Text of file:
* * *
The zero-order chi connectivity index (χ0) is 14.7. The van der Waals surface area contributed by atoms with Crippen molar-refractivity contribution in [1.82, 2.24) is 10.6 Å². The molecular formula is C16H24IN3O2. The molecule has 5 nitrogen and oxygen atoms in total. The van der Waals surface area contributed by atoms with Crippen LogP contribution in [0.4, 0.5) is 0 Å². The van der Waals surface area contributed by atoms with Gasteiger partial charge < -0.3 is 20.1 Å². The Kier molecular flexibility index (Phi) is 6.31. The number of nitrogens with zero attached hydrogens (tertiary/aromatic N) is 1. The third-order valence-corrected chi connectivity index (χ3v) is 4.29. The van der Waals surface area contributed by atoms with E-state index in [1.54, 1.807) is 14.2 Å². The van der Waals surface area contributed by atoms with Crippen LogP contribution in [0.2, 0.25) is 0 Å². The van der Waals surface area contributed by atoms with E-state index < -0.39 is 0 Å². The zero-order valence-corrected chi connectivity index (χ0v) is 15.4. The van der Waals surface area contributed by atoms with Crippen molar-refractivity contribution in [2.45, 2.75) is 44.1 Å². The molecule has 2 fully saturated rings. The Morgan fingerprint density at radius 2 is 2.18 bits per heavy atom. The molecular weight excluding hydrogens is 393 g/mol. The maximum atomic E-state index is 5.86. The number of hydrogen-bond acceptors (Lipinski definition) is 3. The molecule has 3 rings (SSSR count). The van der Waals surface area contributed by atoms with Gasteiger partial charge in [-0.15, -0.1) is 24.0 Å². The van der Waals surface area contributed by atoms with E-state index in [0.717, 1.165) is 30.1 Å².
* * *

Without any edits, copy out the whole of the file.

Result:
The zero-order chi connectivity index (χ0) is 14.7. The van der Waals surface area contributed by atoms with Crippen molar-refractivity contribution in [1.82, 2.24) is 10.6 Å². The molecular formula is C16H24IN3O2. The molecule has 5 nitrogen and oxygen atoms in total. The van der Waals surface area contributed by atoms with Crippen LogP contribution in [0.4, 0.5) is 0 Å². The van der Waals surface area contributed by atoms with Gasteiger partial charge < -0.3 is 20.1 Å². The Kier molecular flexibility index (Phi) is 6.31. The number of nitrogens with zero attached hydrogens (tertiary/aromatic N) is 1. The third-order valence-corrected chi connectivity index (χ3v) is 4.29. The van der Waals surface area contributed by atoms with E-state index in [1.54, 1.807) is 14.2 Å². The van der Waals surface area contributed by atoms with Crippen LogP contribution in [0.2, 0.25) is 0 Å². The van der Waals surface area contributed by atoms with E-state index < -0.39 is 0 Å². The zero-order valence-corrected chi connectivity index (χ0v) is 15.4. The van der Waals surface area contributed by atoms with Crippen molar-refractivity contribution in [2.45, 2.75) is 44.1 Å². The molecule has 2 fully saturated rings. The Morgan fingerprint density at radius 2 is 2.18 bits per heavy atom. The molecular weight excluding hydrogens is 393 g/mol. The maximum atomic E-state index is 5.86. The number of hydrogen-bond acceptors (Lipinski definition) is 3. The molecule has 3 rings (SSSR count). The van der Waals surface area contributed by atoms with Gasteiger partial charge in [-0.15, -0.1) is 24.0 Å². The van der Waals surface area contributed by atoms with E-state index in [0.717, 1.165) is 30.1 Å².